long endTime = System.currentTimeMillis() - startTime;
      System.out.println("withdraw took: " + endTime);
    }
  }
}

While this code works just fine, there are a few problems with this approach:

  1. It's extremely difficult to turn metrics on and off, as you have to manually add the code in the try/finally block to each and every method or constructor you want to benchmark.
  2. The profiling code really doesn't belong sprinkled throughout your application code. It makes your code bloated and harder to read, as you have to enclose the timings within a try/finally block.
  3. If you wanted to expand this functionality to include a method or failure count, or even to register these statistics to a more sophisticated reporting mechanism, you'd have to modify a lot of different files (again).

Metrics present a perfect, tiny, small example of what a cross-cutting concern is. JBoss AOP provides a simple way of encapsulating and applying such a concern in an implicit way so that something like metrics code does not pollute your codebase. Let's dive into JBoss AOP a bit to see how you can do this.

To encapsulate metrics functionality using JBoss AOP, you first need to define an aspect that specifies the metrics behavior.

public class Metrics
{
   public Object profile(MethodInvocation invocation) throws Throwable
   {
      long startTime = System.currentTimeMillis();
      try
      {
         return invocation.invokeNext();
      }
      finally
      {
         long endTime = System.currentTimeMillis() - startTime;
         java.lang.reflect.Method m = invocation.getMethod();
         System.out.println("method " + m.toString() +
                            " time: " + endTime + "ms");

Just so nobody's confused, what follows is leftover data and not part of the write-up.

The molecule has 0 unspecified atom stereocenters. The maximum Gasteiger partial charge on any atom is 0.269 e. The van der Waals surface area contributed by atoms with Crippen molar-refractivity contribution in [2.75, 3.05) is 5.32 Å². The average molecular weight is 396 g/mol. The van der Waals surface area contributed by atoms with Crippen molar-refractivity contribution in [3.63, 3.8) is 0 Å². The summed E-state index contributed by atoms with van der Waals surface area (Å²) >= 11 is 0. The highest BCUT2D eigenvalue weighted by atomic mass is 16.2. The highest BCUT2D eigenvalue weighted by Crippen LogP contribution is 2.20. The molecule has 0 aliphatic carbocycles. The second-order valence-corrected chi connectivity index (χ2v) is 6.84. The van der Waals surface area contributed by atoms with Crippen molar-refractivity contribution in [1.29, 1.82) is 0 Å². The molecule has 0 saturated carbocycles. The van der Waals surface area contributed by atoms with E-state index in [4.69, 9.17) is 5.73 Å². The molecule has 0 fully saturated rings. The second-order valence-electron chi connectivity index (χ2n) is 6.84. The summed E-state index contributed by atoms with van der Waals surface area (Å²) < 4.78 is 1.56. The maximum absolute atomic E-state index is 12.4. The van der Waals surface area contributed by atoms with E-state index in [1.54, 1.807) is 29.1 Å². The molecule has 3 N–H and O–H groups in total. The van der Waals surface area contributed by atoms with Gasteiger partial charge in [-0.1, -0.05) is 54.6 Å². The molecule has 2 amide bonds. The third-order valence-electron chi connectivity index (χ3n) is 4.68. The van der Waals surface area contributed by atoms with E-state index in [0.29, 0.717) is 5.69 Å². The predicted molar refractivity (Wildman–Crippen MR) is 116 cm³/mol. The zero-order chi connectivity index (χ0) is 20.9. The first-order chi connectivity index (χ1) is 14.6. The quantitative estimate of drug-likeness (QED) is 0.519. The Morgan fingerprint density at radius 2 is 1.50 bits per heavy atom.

}  
   }
}

An aspect is just a plain Java class that has methods in it that define the behavior you want to attach to your object model. The signature of these methods must return a java.lang.Object and must have one (and only one) argument of a JBoss AOP invocation object, which is used to encapsulate the method, constructor, or field invocation. The method name can be anything you want and is referenced when you actually bind the aspect to a piece of your code.

The next thing to do is to actually apply the aspect to the points in your program where you want it to profile a method's execution. Most AOP frameworks provide a pointcut expression language where you can define where you want certain aspect behavior to be attached. Here's how to do this in JBoss AOP.

jboss-aop.xml

<aop>
   <aspect class="Metrics"/>

   <bind pointcut="execution(public void BankAccount->withdraw(double amount))">
      <advice name="profile" aspect="Metrics"/>
   </bind>
</aop>

With the definition of the aspect in Metrics.java and the pointcut definition within jboss-aop.xml, the metrics code is now applied implicitly and transparently to the BankAccount.withdraw() method and can easily be removed when the profiling code is no longer needed by the application.

For more information on JBoss AOP, check out the tutorial that comes with the distribution. It has about 20 example programs that walk you through how to use the JBoss AOP framework.